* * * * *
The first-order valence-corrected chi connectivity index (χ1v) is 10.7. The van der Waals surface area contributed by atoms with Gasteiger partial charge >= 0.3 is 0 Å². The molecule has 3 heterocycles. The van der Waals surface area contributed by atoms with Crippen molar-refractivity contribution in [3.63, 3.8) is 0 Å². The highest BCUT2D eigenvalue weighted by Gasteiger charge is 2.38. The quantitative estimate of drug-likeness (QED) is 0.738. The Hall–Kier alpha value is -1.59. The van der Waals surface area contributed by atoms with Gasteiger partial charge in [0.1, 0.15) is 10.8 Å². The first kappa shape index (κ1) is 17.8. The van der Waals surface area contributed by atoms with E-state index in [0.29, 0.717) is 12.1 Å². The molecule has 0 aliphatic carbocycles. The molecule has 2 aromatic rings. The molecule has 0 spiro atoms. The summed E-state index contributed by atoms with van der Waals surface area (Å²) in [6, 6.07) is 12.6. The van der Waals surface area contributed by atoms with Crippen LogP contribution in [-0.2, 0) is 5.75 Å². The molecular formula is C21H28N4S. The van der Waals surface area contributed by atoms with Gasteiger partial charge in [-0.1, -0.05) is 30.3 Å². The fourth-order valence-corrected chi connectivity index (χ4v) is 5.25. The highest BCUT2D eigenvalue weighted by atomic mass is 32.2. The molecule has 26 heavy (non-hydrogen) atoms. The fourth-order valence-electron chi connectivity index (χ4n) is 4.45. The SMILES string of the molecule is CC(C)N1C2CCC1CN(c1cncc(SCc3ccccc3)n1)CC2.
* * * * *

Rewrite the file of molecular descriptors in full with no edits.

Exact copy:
The first-order valence-corrected chi connectivity index (χ1v) is 10.7. The van der Waals surface area contributed by atoms with Gasteiger partial charge >= 0.3 is 0 Å². The molecule has 3 heterocycles. The van der Waals surface area contributed by atoms with Crippen molar-refractivity contribution in [3.63, 3.8) is 0 Å². The highest BCUT2D eigenvalue weighted by Gasteiger charge is 2.38. The quantitative estimate of drug-likeness (QED) is 0.738. The Hall–Kier alpha value is -1.59. The van der Waals surface area contributed by atoms with Gasteiger partial charge in [0.1, 0.15) is 10.8 Å². The first kappa shape index (κ1) is 17.8. The van der Waals surface area contributed by atoms with E-state index in [0.29, 0.717) is 12.1 Å². The molecule has 0 aliphatic carbocycles. The molecule has 2 aromatic rings. The molecule has 0 spiro atoms. The summed E-state index contributed by atoms with van der Waals surface area (Å²) in [6, 6.07) is 12.6. The van der Waals surface area contributed by atoms with Crippen LogP contribution in [-0.2, 0) is 5.75 Å². The molecular formula is C21H28N4S. The van der Waals surface area contributed by atoms with Gasteiger partial charge in [-0.1, -0.05) is 30.3 Å². The fourth-order valence-corrected chi connectivity index (χ4v) is 5.25. The highest BCUT2D eigenvalue weighted by atomic mass is 32.2. The molecule has 26 heavy (non-hydrogen) atoms. The fourth-order valence-electron chi connectivity index (χ4n) is 4.45. The SMILES string of the molecule is CC(C)N1C2CCC1CN(c1cncc(SCc3ccccc3)n1)CC2.